Debt talks break down between Obama, Boehner

July 23, 2011

By Dave Boyer-The Washington Times

Deficit-reduction talks between congressional Republican leaders and President Obama broke down Friday night, with Speaker John A. Boehner saying he will try to reach a deal with Senate leaders instead of the White House.

“The deal was never reached, and was never really close,” Mr. Boehnerwrote in a letter to House lawmakers released at 6 p.m. “In the end we couldn’t connect. Not because of different personalities but because of different visions for our country.”

A visibly frustrated President Obama took to the podium in the White House press briefing room minutes later to reveal that Mr. Boehner had called him to say he was pulling out of the negotiations.

“It’s hard to understand why Speaker Boehner would walk away from this deal,” Mr. Obama said. “This was an extraordinarily fair deal.”

With the government expected to bump up against its debt limit on Aug. 2 if the nation’s borrowing limit is not raised, Mr. Obama said he had summoned the leaders of the House and Senate in both parties to theWhite House at 11 a.m. Saturday “to explain to me” how the nation would avoid default.

“We have now run out of time,” Mr. Obama said. “The American people are fed up with political posturing.”
The president outlined the framework of the proposal he had offered Republican leaders: $1 trillion in cuts to domestic spending programs over 10 years, $650 billion in cuts to entitlement programs and $1.2 trillion in tax increases through closing loopholes and eliminating deductions.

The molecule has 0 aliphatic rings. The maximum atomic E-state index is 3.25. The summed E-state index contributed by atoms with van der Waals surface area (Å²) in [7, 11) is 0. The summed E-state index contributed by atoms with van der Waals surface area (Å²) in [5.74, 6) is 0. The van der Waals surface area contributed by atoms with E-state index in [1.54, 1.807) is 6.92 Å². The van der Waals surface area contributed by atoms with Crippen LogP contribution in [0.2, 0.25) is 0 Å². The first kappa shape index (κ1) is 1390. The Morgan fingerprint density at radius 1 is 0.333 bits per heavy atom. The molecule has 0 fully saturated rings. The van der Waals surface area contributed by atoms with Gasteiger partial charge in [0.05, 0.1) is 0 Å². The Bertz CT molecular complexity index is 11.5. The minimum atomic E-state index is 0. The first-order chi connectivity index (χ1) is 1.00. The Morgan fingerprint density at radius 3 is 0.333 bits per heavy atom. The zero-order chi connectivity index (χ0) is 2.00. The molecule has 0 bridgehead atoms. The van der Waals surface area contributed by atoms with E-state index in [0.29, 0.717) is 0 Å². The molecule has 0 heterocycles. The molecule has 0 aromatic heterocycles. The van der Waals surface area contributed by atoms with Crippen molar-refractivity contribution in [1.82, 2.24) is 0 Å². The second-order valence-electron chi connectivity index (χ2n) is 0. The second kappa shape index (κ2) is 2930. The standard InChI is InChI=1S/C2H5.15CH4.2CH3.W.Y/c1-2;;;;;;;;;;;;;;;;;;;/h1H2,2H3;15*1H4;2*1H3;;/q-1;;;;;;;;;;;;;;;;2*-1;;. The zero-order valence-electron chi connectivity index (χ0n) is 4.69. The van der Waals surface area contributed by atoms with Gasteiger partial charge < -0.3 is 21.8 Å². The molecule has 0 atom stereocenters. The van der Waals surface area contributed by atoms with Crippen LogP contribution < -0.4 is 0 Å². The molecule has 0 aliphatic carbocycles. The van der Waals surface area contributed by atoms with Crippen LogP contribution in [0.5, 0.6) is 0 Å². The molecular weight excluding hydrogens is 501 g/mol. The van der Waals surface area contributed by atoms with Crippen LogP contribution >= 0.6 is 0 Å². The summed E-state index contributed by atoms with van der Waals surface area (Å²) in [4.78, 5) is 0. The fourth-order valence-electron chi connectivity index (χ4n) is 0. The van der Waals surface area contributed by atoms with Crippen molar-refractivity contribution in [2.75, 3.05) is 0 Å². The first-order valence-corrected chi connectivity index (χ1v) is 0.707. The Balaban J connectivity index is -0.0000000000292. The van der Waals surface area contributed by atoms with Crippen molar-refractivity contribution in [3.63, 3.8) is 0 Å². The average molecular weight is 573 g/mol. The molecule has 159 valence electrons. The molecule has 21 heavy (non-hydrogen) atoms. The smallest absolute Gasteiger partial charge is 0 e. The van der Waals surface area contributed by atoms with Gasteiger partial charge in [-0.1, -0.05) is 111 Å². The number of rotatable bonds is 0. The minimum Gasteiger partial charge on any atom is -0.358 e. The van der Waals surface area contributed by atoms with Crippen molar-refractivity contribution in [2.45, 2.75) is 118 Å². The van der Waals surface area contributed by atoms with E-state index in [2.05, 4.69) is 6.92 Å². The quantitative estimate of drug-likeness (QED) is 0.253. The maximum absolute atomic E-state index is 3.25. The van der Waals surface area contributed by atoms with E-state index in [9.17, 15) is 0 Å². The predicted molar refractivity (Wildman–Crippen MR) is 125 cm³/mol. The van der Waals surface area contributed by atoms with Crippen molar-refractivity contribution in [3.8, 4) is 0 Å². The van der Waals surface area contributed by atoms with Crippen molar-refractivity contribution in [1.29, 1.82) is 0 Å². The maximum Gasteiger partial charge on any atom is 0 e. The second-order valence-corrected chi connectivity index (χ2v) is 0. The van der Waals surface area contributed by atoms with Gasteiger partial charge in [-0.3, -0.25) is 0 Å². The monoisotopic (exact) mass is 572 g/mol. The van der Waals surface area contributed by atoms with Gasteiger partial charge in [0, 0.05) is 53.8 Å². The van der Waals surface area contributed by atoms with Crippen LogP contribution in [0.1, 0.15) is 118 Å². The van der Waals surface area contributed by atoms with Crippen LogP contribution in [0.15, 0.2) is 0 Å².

“If it was unbalanced, it was unbalanced in the direction of not enough revenue,” the president said. “I was willing to take a lot of heat from my party.”

But it was the administration’s insistence on revenue increases that led Republicans to change directions in talks.

Said House Majority Leader Eric Cantor, Virginia Republican: “Unfortunately, time and again these talks have reached an impasse for one reason: the Democrats’ insistence on raising taxes on small businesses and working families. We must get Washington’s fiscal house in order, but with millions of Americans out of work, the worst thing Washington can do is to raise taxes on those we need to start hiring again.”

Senate Minority Leader Mitch McConnell, Kentucky Republican, said the development was “disappointing.”

“I appreciate the Speaker insisting on reduced spending and opposing the President’s call for higher taxes on American families and job creators,” Mr. McConnell said. “It is similarly disappointing that the White House has refused to join Republicans in our effort to cut Washington spending now, cap runaway spending in the future and save our entitlement programs and our country from bankruptcy by requiring the nation to balance its budget. Speaker Boehner has informed us that he will work on a new path forward with Leader Reid to develop a solution that will prevent default, without job killing tax hikes, while substantially reducing Washington spending.”

The president also complained that Mr. Boehner did not return a phone call from him earlier Friday.
“I’ve been left at the altar a couple of times now,” Mr. Obama said.

The president said he is still confident that Congress will raise the debt ceiling, but he’s less confident about any deal to reduce deficits.

“Can they say ‘yes’ to anything?” Mr. Obama said of Republican lawmakers. “Can they say ‘yes’ to anything?”
Mr. Boehner said in his letter to colleagues that the negotiations never really came close to bearing fruit because the White House and congressional Republicans have “different views for our country.”

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